Tag Archives: Local 180

Blues Guitarist JW-Jones Says the Pandemic Helped Him Appreciate His Union

Canadian blues guitarist JW-Jones joined the AFM nearly 18 years ago, primarily for the visa assistance when touring the US that membership offered him. He has been a member in good standing ever since, but, honestly, he says, he has taken his union for granted. The COVID-19 pandemic and the shutdown of the music industry, however, have showed him the error of his complacency and given him a new appreciation for the power of collectivism.


As an artist who plays mostly in groups and who lives to jam and record with every legend he can find, Jones found himself having worrisome thoughts during COVID lockdowns, feeling like real-time collaboration might never happen again. But the Musicians’ Performance Trust Fund—a key partner with the AFM—came through, not just with a paid gig but with a chance to really make music.

“They paid union scale for these [internet live-streamed] performances, and it was a chance to actually play with my bandmates, to practice our material, to perform and know that people were able to see,” he says. “It sounds so simple, but it was huge after months of just playing by myself. And all that doubt, just poof! It was like ‘That’s it! That’s the feeling I remember! I am still inspired to play!’”

Amid the tension of the pandemic, the chance for a live show was both financially and emotionally helpful, but it also brought Jones, as a bandleader, huge peace of mind knowing that the relief fund administered through his local, Local 180 (Ottawa, ON), put literal money into the bank accounts of his bandmates. “Local 180 has been incredible. This is all tangible evidence that they can help you when you need it,” he says.

The tension of the lockdown stood in sharp contrast to the year that should have been. Jones rolled into 2020 strong, winning the coveted Gibson Guitarist Award at the International Blues Challenge in Memphis in early February, and making his way home to Ottawa, to prepare for a year of performing.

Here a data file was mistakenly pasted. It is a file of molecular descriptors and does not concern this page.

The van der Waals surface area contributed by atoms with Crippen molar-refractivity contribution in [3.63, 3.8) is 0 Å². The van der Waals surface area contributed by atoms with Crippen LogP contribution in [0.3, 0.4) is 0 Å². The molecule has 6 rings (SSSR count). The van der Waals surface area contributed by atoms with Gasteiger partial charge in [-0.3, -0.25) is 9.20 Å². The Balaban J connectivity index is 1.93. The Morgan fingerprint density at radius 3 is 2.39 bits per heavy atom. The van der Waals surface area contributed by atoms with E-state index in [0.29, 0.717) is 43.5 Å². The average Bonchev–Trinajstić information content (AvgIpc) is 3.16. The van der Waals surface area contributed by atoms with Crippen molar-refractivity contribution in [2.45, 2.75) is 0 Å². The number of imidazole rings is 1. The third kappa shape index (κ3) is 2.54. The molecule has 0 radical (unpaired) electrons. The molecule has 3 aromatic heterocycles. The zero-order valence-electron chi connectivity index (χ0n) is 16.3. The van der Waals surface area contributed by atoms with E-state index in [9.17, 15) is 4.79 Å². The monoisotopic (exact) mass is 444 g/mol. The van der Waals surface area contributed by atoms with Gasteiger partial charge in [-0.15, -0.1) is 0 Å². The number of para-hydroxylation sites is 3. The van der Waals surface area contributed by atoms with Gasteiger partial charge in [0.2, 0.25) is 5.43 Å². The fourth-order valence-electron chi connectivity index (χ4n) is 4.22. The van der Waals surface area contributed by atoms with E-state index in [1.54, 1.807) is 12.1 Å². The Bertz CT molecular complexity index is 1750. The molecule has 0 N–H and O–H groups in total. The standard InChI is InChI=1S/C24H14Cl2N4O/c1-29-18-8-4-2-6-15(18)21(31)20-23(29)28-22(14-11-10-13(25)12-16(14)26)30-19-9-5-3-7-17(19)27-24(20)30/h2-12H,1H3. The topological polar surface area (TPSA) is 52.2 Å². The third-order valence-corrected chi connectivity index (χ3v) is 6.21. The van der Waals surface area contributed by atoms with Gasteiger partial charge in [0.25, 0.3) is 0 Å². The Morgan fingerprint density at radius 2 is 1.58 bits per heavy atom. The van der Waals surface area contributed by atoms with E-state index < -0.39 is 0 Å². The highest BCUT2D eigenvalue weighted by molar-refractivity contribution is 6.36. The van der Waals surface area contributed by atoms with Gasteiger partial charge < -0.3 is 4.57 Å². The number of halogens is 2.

And then COVID brought the world to a halt. Jones found himself in lockdown with his family and endless free time on his hands, so he decided to dig into some recordings that he had set aside. Though he typically performs with a trio, just drums and bass behind his guitar, he had recently played shows with a big band, including a large horn section. He loved the sound and enjoyed the possibilities of performing with a large group, so they recorded a handful of tracks to use as a demo to secure more gigs.

“It was just going to be an EP originally, but I was there at home, in lockdown; I couldn’t play with my band, so I figured, ‘Why not?’ And decided to start playing around with it,” he says.

Lockdown offered the time and the freedom to get experimental, and Jones leaned into that. Going the experimental route is sometimes a taboo in deep-rooted genres like blues, where gatekeepers and tastemakers can sometimes act as the purity police.